The first two decks experienced thermally induced deformation, says Bahram Shahrooz, a University of Cincinnati structural engineering professor. In the spring, the deck layers debonded. The latter two decks are still in use today.
Other test sites also featured learning curves. The 40-ft-long Triphammer Road Bridge in Avon, N.Y., was touted in 2000 as being the nation’s longest plastic bridge. “There were only a few manufacturers of FRP decks,” recalls Ron Centola, branch manager for Goodkind & O’Dea Inc. and project manager for the $515,000 bridge.
The New York Dept. of Transportation had to develop a performance specification for the panels. “The manufacturer had never built a bridge of this size, and they underestimated the amount of resin they needed,” he says. That “manufacturer” was Hardcore, but the bridge is holding up well 10 years later, he says.
In 2003, Wisconsin tried another first: a stay-in-place composite-deck forming system placed over prestressed-concrete girders on a Highway 151 bridge. Polymer composites were used for the concrete deck’s upper reinforcement grid and rebar.
Larry Bank at the University of Wisconsin-Madison led the research team. The cost was about 60% more than a conventional system, but ease and speed of installation would have meant a 57% savings off the bid price; however, the bid price added the cost of the system to traditionally assumed costs, he says. Also, Bank says, “We used an already designed, off-the-shelf system that was overdesigned for the task, but [it was] the only one readily available.”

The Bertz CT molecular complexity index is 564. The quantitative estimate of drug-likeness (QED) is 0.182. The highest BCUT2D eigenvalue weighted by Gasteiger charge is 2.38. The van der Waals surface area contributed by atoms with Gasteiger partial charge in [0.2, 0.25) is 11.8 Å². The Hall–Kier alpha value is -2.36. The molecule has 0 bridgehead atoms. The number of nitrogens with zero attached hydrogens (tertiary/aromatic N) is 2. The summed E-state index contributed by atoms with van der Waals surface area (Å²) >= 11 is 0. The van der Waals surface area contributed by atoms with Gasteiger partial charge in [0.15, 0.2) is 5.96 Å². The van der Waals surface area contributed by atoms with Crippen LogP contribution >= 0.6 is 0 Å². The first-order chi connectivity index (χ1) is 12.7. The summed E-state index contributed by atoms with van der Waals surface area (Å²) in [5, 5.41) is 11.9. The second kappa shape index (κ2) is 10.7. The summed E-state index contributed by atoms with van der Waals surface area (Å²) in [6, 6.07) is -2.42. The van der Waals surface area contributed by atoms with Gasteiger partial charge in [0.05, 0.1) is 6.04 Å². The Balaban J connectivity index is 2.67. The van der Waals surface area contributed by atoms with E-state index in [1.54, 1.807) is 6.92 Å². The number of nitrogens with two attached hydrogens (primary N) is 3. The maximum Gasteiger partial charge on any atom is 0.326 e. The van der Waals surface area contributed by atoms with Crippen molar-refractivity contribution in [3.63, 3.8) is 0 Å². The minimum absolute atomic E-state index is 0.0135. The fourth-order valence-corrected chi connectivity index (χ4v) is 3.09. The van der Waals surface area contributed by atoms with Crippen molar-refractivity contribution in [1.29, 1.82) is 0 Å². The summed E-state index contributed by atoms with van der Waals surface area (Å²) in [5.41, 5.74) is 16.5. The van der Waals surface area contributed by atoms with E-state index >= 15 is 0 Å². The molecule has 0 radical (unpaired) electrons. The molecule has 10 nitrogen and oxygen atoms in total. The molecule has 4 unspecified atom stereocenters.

A Canadian effort has yielded positive results in strengthening existing bridges. In 1999, Manitoba installed glass-fiber-reinforced polymer bars on the Tourand Creek Bridge, south of Winnipeg. A series of grooves in the underside of the two-lane bridge were filled with ¼-in.-dia polymer and epoxy resin.
|At least twice as long as conventional.|
|Fifty percent less pollution.|
|Requires no heavy equipment.|
|Bridge erection often can occur in days, not weeks.|
“We’ve done five bridges since then,” says Ruth Eden, director of structures for the province’s Infrastructure and Transportation Dept. While the cost of each bridge was $150,000 to $200,000 compared with traditional replacements at $2 million each, service life has been extended by 15 to 20 years. But FRPs are not a panacea. “We wouldn’t have done it if the foundations weren’t solid or if the stringers were cracked,” Eden says.
The emerging leader in the composites-infrastructure evolution may well be Maine, thanks in part to Gov. John Baldacci’s (D) staunch support. Martin Grimnes, a textiles and composites veteran, founded both Orono, Maine-based Harbor Technologies Inc. and the Maine Composites Alliance.
“The boat-building and marine industries are significant for Maine, and they have done composites for years,” Grimnes notes. Harbor Tech helped develop the hybrid composite beam invented by John Hillman. “We’re looking to tie in components, like the [Hillman] beam, to form a complete system solution,” he says. If a bid competition is based on total installation and systems costs, rather than specific materials costs, composites can gain an edge, he adds.
Harbor Tech works with the University of Maine’s Advanced Structures and Composites Center, where researchers developed the “bridge in a backpack”. With Maine DOT, the Maine Composites Alliance plans to invite other DOTs to see the bridge-in-a-backpack, the Hillman beam as well as storm drains and culverts featuring composite linings, says managing director Steven Von Vogt.
“This is a banner year” for FRP projects, says Dale Peabody, Maine DOT research manager. “The more we get these projects out, the more our engineers will be comfortable.”